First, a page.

2.2. Activated Sludge Model

The proposed algorithm was applied to solve an ASM based on a real, full-scale WWTP. Influent flow and its composition data were collected from nitrification-denitrification reactors at the Blue Plains wastewater treatment plant in Washington, DC over a period of 120 days. This system was modeled as three reactors in a series based on mass balance equation (Equation (8)) with a modified ASM1 reaction network consisting of 11 reactions and 15 constituents, as shown in Table 1 [11] . The total volume of the reactor was 17,500 m3, divided into three tanks in a series, as depicted in Figure 2. Figure 3 shows the influent flow and its ammonia concentration with return activated sludge (RAS) and waste activated sludge (WAS) flow. In addition, an alternative, hypothetical influent was created by applying a moving average filter with a seven-day mask to reduce noise and a high-order frequency to evaluate the effect of temporal fluctuations on the choice of the solver’s adjustable parameters. The time-series vector of flows and concentrations and the temperature (partly shown in Figure 3) represent the in Equation (1). Significant fluctuation can be observed in the input data, especially in the inflow rate, mainly because the Blue Plains WWTP receives combined sewer flow, and storm events can generate unpredictable fluctuations in both rate and composition of influent into the plant.

Figure 1. Adaptive time-step BDF algorithm with adjustable parameters of ρ, γ, and kmax.

Figure 2. Activated sludge process containing three tanks in series with aeration in tank 1 and external loading rate in tank 3. The mixed liquor inside the bio-reactors contains both soluble and particulate constituents which are shown with S and X sign in Table 1, respectively.

Table 1. Process reaction rates (R) and constituents stoichiometeries ( ).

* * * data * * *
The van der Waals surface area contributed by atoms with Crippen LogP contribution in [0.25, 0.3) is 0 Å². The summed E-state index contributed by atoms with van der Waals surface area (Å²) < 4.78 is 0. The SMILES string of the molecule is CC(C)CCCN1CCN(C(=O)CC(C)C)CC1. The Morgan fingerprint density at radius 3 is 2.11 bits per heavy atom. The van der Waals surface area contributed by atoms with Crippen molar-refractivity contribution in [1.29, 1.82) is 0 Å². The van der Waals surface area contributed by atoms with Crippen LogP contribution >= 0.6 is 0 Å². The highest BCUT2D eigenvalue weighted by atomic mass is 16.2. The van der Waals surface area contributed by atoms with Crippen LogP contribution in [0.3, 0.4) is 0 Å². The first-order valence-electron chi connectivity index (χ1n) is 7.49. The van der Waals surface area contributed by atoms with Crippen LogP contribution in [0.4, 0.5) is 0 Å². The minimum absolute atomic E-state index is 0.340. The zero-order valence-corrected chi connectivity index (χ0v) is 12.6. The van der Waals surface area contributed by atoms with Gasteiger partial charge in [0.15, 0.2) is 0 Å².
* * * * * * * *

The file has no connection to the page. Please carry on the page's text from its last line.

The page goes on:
Figure 3. Influent flow and ammonia concentration, RAS and WAS over time: (Left) Unfiltered; (Right) Filtered using moving average technique over a 7-day span.

Governing ODEs

In ASMs, the activated sludge process is commonly represented as a series of attached, mixed reactors. These reactors hold a series of processes that can occur simultaneously, resulting in changes in the concentration of constituents. Figure 2 depicts a schematic of the activated sludge process of this study in the WWTP. A transient mass balance can be mathematically performed for each state’s variables, consisting of the concentration of each model constituent, resulting in a system of ODEs, as expressed in Equation (8). Therefore, Equation (8) expresses the changes in constituents’ concentrations over time as controlled by influents, effluents, reactions, and various mass-transfer processes [9] [23] :


where V (L3), C (M∙L−1), Q (L3∙T−1), and ω indicate the volume, concentration, flow, and flow-fraction factor (determining how much of the inflow and return flow enters each tank in a step-feed system), respectively, H is the Heaviside (unit step) function, R (M∙T−1) is the reaction rate (Table 1), ∅ is the stoichiometric coefficient (Table 1), F (T−1) is the mass transfer rate, (M∙L−1) is the saturated concentration, and (M∙L−1) is the external mass flow rate. And as for the indices, j indicates a constituent, m represents a tank, “ret” indicates a return flow, “in” shows conditions in influent, and r indicates the reaction. In addition, Nm is the total number of tanks, and Nr is the total number of reactions. is the flow rate from tank m' to tank m, due either to sequential stages or through feedback or bypass (a positive value means to flow into tank m). In Equation (8), the term on the left side is the rate of change in the total mass of the constituents j in tank m. The first term on the right side of Equation (8) is the mass inflow due to return flow; the second term is the mass inflow of the influent; the third term represents inflow from the preceding stage or feedback flow if it is present; the fourth term is the outflow of constituents; the fifth term is the production or disappearance of constituents due to reactions; the sixth term is the effect of rate-limited mass transfer (for example, aeration); and the last term is the direct addition of the constituents (for example, the addition of a carbon source for denitrification). To obtain solid-particle concentrations in the return flow (), a dynamic clarifier model [27] or a quasi-steady-state approximation (that is, performing mass balance while ignoring the solid storage changes in the clarifier) can be applied. The study described in this paper used the former approach.